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The right stuff How the Russian authorities forced the country’s top news aggregator to purge unwanted stories

Источник: Meduza
Casimiro PT / Shutterstock.com

On August 15, 2019, top lawmakers in Russia’s State Duma said they will consider new legislation that would restrict foreign citizens’ right to own major Russian websites. The announcement came after an inaccurate story (about Russia possibly banning the sale of some older cars) reached the top of Yandex’s news aggregator. Several hours after the article started trending online, State Duma deputies refuted the information. Now, in response to this incident, they want to force Yandex, which has its head office in the Netherlands, to transfer control to Russia. This new campaign against the tech giant, however, is hardly the government’s first and only meddling. For the past three years, the authorities have gradually imposed greater control over what is displayed by Yandex’s news aggregator, which happens to be the single most popular news source on the Russian Internet.

June 8, 2016

The State Duma adopts new legislation concerning news aggregators like Yandex.News and Google News, which automatically collect publications from online sources. News aggregators are now required to verify the “reliability of all information” reported by sources not registered as media outlets with Roskomnadzor. Aggregators are required to delete all “unverified” publications from their results at Roskomnadzor’s request, and compliance delays risk fines between 600,000 rubles ($9,025) and 1 million rubles ($15,040).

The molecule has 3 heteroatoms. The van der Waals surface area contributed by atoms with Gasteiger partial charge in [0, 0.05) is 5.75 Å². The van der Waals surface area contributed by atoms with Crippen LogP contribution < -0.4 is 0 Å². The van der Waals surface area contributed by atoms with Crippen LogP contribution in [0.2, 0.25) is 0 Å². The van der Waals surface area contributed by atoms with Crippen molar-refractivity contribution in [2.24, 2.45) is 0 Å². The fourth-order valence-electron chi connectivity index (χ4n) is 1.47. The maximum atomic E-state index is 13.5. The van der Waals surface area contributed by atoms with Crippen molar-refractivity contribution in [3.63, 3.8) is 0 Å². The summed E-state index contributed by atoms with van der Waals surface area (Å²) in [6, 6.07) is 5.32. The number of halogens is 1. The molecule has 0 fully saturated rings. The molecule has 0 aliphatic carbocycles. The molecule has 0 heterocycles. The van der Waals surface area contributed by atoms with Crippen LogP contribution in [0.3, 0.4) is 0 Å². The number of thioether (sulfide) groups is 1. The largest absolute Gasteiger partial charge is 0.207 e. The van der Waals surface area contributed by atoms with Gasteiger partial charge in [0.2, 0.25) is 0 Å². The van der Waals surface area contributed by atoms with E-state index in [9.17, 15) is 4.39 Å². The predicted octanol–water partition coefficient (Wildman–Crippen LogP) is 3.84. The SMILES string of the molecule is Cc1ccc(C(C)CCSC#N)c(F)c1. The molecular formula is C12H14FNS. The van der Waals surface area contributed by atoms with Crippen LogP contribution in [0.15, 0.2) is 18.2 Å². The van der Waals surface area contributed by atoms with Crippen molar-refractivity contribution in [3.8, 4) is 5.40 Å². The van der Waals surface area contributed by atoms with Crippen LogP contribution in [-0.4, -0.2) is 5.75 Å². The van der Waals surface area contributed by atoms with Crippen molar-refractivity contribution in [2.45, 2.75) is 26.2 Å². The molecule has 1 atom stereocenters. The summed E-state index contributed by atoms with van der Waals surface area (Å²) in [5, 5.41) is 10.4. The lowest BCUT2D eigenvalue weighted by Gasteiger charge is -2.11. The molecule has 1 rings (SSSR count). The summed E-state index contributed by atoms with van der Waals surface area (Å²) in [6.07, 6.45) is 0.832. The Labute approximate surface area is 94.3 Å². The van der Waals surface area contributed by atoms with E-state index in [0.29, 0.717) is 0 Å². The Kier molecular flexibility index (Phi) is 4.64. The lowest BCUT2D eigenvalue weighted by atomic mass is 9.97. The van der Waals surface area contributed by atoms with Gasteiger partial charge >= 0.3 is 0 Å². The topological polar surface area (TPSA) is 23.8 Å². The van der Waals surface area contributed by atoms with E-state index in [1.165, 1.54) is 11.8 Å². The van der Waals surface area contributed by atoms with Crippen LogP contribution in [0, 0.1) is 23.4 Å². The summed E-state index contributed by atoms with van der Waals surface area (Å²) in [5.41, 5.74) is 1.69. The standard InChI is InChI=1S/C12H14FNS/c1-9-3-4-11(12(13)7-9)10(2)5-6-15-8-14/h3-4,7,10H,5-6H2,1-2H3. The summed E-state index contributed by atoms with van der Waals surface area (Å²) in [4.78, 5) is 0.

The first draft of this legislation also includes restrictions on how many shares foreigners can own in news aggregators, but this language is later removed from the bill.

July 25, 2016

Tatyana Isaeva, the head of Yandex’s news-aggregation service since 2012, says she’s stepping down from the company, explaining in a post on Facebook that Russia’s media crackdown and the law on news aggregators has made her job boring. In an interview with Meduza, Isaeva says there will be far fewer alternative viewpoints represented at Yandex.News, if they appear at all, once the new law takes effect.

October 20, 2016

Yandex announces that media reports from outlets without Roskomnadzor registration will disappear from its main page, and from the front page and news segments at Yandex.News.

January 1, 2017

The restrictions on news aggregators take effect. Meduza is one of many outlets without Roskomnadzor registration that disappears from the front page and news segments at Yandex.News. 

March 26, 2017